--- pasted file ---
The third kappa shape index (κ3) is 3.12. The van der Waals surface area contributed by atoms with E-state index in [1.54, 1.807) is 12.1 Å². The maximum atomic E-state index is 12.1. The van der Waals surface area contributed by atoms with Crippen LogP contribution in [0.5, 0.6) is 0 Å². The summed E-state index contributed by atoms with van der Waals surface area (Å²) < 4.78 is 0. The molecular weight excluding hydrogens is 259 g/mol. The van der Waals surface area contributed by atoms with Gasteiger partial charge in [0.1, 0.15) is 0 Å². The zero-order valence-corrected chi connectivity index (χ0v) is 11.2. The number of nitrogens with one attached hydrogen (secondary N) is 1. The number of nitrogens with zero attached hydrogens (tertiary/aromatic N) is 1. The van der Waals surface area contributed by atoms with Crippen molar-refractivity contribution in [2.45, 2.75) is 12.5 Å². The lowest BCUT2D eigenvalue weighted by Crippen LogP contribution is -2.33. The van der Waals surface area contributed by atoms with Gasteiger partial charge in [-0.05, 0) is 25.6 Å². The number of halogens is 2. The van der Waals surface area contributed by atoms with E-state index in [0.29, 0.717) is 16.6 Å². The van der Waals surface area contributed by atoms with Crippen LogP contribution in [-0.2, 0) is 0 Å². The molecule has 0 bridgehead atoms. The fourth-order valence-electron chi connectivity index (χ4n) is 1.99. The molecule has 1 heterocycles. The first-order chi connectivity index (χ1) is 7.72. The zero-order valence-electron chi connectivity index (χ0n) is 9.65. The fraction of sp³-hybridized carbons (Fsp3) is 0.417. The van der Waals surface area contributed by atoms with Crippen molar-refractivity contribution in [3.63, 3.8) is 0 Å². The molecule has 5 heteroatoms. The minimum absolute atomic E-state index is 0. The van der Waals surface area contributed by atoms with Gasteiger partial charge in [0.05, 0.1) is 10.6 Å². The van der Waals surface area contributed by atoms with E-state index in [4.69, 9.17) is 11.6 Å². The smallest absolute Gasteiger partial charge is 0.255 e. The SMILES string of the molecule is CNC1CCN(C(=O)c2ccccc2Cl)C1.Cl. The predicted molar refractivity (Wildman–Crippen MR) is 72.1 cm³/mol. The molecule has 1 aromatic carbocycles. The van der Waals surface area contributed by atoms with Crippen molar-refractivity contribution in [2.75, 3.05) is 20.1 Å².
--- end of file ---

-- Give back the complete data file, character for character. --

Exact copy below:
The third kappa shape index (κ3) is 3.12. The van der Waals surface area contributed by atoms with E-state index in [1.54, 1.807) is 12.1 Å². The maximum atomic E-state index is 12.1. The van der Waals surface area contributed by atoms with Crippen LogP contribution in [0.5, 0.6) is 0 Å². The summed E-state index contributed by atoms with van der Waals surface area (Å²) < 4.78 is 0. The molecular weight excluding hydrogens is 259 g/mol. The van der Waals surface area contributed by atoms with Gasteiger partial charge in [0.1, 0.15) is 0 Å². The zero-order valence-corrected chi connectivity index (χ0v) is 11.2. The number of nitrogens with one attached hydrogen (secondary N) is 1. The number of nitrogens with zero attached hydrogens (tertiary/aromatic N) is 1. The van der Waals surface area contributed by atoms with Crippen molar-refractivity contribution in [2.45, 2.75) is 12.5 Å². The lowest BCUT2D eigenvalue weighted by Crippen LogP contribution is -2.33. The van der Waals surface area contributed by atoms with Gasteiger partial charge in [-0.05, 0) is 25.6 Å². The number of halogens is 2. The van der Waals surface area contributed by atoms with E-state index in [0.29, 0.717) is 16.6 Å². The van der Waals surface area contributed by atoms with Crippen LogP contribution in [-0.2, 0) is 0 Å². The molecule has 0 bridgehead atoms. The fourth-order valence-electron chi connectivity index (χ4n) is 1.99. The molecule has 1 heterocycles. The first-order chi connectivity index (χ1) is 7.72. The zero-order valence-electron chi connectivity index (χ0n) is 9.65. The fraction of sp³-hybridized carbons (Fsp3) is 0.417. The van der Waals surface area contributed by atoms with Crippen molar-refractivity contribution in [3.63, 3.8) is 0 Å². The molecule has 5 heteroatoms. The minimum absolute atomic E-state index is 0. The van der Waals surface area contributed by atoms with Gasteiger partial charge in [0.05, 0.1) is 10.6 Å². The van der Waals surface area contributed by atoms with E-state index in [4.69, 9.17) is 11.6 Å². The smallest absolute Gasteiger partial charge is 0.255 e. The SMILES string of the molecule is CNC1CCN(C(=O)c2ccccc2Cl)C1.Cl. The predicted molar refractivity (Wildman–Crippen MR) is 72.1 cm³/mol. The molecule has 1 aromatic carbocycles. The van der Waals surface area contributed by atoms with Crippen molar-refractivity contribution in [2.75, 3.05) is 20.1 Å².